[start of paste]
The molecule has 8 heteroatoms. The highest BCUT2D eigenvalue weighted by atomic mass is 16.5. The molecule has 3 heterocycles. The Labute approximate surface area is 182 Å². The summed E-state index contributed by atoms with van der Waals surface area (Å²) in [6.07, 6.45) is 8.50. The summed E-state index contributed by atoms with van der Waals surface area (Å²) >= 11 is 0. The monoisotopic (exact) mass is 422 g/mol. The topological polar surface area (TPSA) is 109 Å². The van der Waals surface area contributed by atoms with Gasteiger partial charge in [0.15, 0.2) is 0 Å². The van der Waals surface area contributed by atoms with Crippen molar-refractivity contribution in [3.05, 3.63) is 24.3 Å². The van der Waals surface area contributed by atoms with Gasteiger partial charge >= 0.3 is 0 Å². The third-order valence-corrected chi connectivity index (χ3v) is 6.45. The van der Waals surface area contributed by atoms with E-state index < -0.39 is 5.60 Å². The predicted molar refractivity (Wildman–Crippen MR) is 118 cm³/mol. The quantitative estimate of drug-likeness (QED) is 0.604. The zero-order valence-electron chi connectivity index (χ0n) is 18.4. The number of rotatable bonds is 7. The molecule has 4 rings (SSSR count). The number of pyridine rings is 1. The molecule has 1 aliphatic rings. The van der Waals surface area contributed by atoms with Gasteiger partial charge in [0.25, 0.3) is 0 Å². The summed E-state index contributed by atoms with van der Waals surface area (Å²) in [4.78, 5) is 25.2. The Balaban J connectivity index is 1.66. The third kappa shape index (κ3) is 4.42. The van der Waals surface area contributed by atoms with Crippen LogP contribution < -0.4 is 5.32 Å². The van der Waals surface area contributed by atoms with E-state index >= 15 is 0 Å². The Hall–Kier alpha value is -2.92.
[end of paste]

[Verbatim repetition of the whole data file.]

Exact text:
The molecule has 8 heteroatoms. The highest BCUT2D eigenvalue weighted by atomic mass is 16.5. The molecule has 3 heterocycles. The Labute approximate surface area is 182 Å². The summed E-state index contributed by atoms with van der Waals surface area (Å²) in [6.07, 6.45) is 8.50. The summed E-state index contributed by atoms with van der Waals surface area (Å²) >= 11 is 0. The monoisotopic (exact) mass is 422 g/mol. The topological polar surface area (TPSA) is 109 Å². The van der Waals surface area contributed by atoms with Gasteiger partial charge in [0.15, 0.2) is 0 Å². The van der Waals surface area contributed by atoms with Crippen molar-refractivity contribution in [3.05, 3.63) is 24.3 Å². The van der Waals surface area contributed by atoms with Gasteiger partial charge >= 0.3 is 0 Å². The third-order valence-corrected chi connectivity index (χ3v) is 6.45. The van der Waals surface area contributed by atoms with E-state index < -0.39 is 5.60 Å². The predicted molar refractivity (Wildman–Crippen MR) is 118 cm³/mol. The quantitative estimate of drug-likeness (QED) is 0.604. The zero-order valence-electron chi connectivity index (χ0n) is 18.4. The number of rotatable bonds is 7. The molecule has 4 rings (SSSR count). The number of pyridine rings is 1. The molecule has 1 aliphatic rings. The van der Waals surface area contributed by atoms with Gasteiger partial charge in [0.25, 0.3) is 0 Å². The summed E-state index contributed by atoms with van der Waals surface area (Å²) in [4.78, 5) is 25.2. The Balaban J connectivity index is 1.66. The third kappa shape index (κ3) is 4.42. The van der Waals surface area contributed by atoms with Crippen LogP contribution < -0.4 is 5.32 Å². The van der Waals surface area contributed by atoms with E-state index >= 15 is 0 Å². The Hall–Kier alpha value is -2.92.